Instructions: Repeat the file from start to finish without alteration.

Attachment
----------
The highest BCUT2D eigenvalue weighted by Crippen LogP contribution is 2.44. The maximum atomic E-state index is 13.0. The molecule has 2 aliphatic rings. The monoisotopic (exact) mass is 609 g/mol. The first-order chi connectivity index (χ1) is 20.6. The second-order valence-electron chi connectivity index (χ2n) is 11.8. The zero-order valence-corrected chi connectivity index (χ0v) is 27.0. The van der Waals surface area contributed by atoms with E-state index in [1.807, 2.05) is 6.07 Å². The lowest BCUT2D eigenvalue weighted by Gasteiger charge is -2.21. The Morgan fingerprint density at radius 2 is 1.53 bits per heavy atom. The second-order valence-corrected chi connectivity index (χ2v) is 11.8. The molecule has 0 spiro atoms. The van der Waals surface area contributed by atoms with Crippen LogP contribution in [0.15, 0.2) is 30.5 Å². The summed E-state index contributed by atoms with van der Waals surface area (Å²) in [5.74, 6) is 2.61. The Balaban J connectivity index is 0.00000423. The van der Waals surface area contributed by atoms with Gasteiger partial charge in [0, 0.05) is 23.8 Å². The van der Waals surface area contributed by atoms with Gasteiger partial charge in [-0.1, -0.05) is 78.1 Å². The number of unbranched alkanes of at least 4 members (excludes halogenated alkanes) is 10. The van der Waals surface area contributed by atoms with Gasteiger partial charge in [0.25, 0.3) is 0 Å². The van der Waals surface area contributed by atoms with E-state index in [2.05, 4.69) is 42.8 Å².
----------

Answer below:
The highest BCUT2D eigenvalue weighted by Crippen LogP contribution is 2.44. The maximum atomic E-state index is 13.0. The molecule has 2 aliphatic rings. The monoisotopic (exact) mass is 609 g/mol. The first-order chi connectivity index (χ1) is 20.6. The second-order valence-electron chi connectivity index (χ2n) is 11.8. The zero-order valence-corrected chi connectivity index (χ0v) is 27.0. The van der Waals surface area contributed by atoms with E-state index in [1.807, 2.05) is 6.07 Å². The lowest BCUT2D eigenvalue weighted by Gasteiger charge is -2.21. The Morgan fingerprint density at radius 2 is 1.53 bits per heavy atom. The second-order valence-corrected chi connectivity index (χ2v) is 11.8. The molecule has 0 spiro atoms. The van der Waals surface area contributed by atoms with Crippen LogP contribution in [0.15, 0.2) is 30.5 Å². The summed E-state index contributed by atoms with van der Waals surface area (Å²) in [5.74, 6) is 2.61. The Balaban J connectivity index is 0.00000423. The van der Waals surface area contributed by atoms with Gasteiger partial charge in [0, 0.05) is 23.8 Å². The van der Waals surface area contributed by atoms with Gasteiger partial charge in [-0.1, -0.05) is 78.1 Å². The number of unbranched alkanes of at least 4 members (excludes halogenated alkanes) is 10. The van der Waals surface area contributed by atoms with Gasteiger partial charge in [0.25, 0.3) is 0 Å². The van der Waals surface area contributed by atoms with E-state index in [2.05, 4.69) is 42.8 Å².